Department of Economics and Business Economics

The Changing Epidemiology of Autism Spectrum Disorders

Research output: Contribution to journal/Conference contribution in journal/Contribution to newspaperJournal articleResearchpeer-review

  • Kristen Lyall, A.J. Drexel Autism Institute, Philadelphia, PA 19104.
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  • Lisa Croen, Kaiser Permanente Division of Research, Oakland, CA 94612.
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  • Julie Daniels, Department of Epidemiology, University of North Carolina Grillings School of Public Health, Chapel Hill, NC 27599.
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  • M Daniele Fallin, Wendy Klag Center for Autism and Developmental Disabilities, Johns Hopkins Bloomberg School of Public Health, Baltimore, Maryland 21205 and Department of Mental Health, Johns Hopkins Bloomberg School of Public Health, Baltimore, Maryland 21205.
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  • Christine Ladd-Acosta, Wendy Klag Center for Autism and Developmental Disabilities and Department of Epidemiology, Johns Hopkins Bloomberg School of Public Health, Baltimore, Maryland 21205.
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  • Brian K Lee, Department of Epidemiology and Biostatistics, Drexel University School of Public Health, Philadelphia, Pennsylvania 19104 and Department of Medical Epidemiology and Biostatistics and Department of Public Health Sciences, Karolinska Institute, SE 171-77 Stockholm, Sweden.
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  • Bo Y Park, Wendy Klag Center for Autism and Developmental Disabilities, Johns Hopkins Bloomberg School of Public Health, Baltimore, Maryland 21205 and Department of Mental Health, Johns Hopkins Bloomberg School of Public Health, Baltimore, Maryland 21205.
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  • Nathaniel W Snyder, A.J. Drexel Autism Institute, Philadelphia, PA 19104.
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  • Diana Schendel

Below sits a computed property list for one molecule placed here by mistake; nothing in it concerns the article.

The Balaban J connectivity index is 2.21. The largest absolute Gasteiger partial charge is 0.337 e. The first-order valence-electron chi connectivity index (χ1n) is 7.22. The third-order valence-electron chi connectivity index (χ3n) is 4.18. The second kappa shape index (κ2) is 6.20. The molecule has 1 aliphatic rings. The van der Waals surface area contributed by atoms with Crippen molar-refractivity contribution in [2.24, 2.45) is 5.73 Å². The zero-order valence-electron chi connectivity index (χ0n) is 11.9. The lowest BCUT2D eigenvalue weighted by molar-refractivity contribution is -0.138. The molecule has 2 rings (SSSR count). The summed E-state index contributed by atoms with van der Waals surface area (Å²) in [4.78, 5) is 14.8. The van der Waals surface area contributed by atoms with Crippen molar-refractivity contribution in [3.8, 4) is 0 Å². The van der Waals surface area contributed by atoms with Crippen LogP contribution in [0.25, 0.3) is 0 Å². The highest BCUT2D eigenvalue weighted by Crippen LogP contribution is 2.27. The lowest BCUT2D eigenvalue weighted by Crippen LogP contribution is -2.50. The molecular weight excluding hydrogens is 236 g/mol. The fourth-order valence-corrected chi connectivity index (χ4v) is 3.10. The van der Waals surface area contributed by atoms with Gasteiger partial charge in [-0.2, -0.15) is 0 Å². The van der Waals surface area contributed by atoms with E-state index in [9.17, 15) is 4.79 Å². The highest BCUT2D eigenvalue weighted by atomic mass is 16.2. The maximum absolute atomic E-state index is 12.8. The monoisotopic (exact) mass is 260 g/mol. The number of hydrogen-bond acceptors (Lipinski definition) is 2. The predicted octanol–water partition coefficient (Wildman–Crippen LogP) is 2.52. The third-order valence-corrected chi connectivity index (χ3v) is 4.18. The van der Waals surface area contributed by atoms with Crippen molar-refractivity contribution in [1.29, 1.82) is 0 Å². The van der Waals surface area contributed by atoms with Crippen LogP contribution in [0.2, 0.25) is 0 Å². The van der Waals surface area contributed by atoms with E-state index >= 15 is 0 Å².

• Heather E Volk, Wendy Klag Center for Autism and Developmental Disabilities, Johns Hopkins Bloomberg School of Public Health, Baltimore, Maryland 21205 and Department of Mental Health, Johns Hopkins Bloomberg School of Public Health, Baltimore, Maryland 21205.
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  • Gayle C Windham, California Department of Public Health, Division of Environmental and Occupational Disease Control, Richmond, CA 94804.
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  • Craig Newschaffer, A.J. Drexel Autism Institute, Philadelphia, PA 19104; email: cjn32@drexel.edu.

Autism spectrum disorder (ASD) is a complex neurodevelopmental condition with lifelong impacts. Genetic and environmental factors contribute to ASD etiology, which remains incompletely understood. Research on ASD epidemiology has made significant advances in the past decade. Current prevalence is estimated to be at least 1.5% in developed countries, with recent increases primarily among those without comorbid intellectual disability. Genetic studies have identified a number of rare de novo mutations and gained footing in the areas of polygenic risk, epigenetics, and gene-by-environment interaction.Epidemiologic investigations focused on nongenetic factors have established advanced parental age and preterm birth as ASD risk factors, indicated that prenatal exposure to air pollution and short interpregnancy interval are potential risk factors, and suggested the need for further exploration of certain prenatal nutrients, metabolic conditions, and exposure to endocrine-disrupting chemicals. We discuss future challenges and goals for ASD epidemiology as well as public health implications. Expected final online publication date for the Annual Review of Public Health Volume 38 is March 20, 2017. Please see http://www.annualreviews.org/page/journal/pubdates for revised estimates.

Original languageEnglish
JournalAnnual Review of Public Health
Volume38
Pages (from-to)81-102
Number of pages22
ISSN0163-7525
DOIs
Publication statusPublished - 2017

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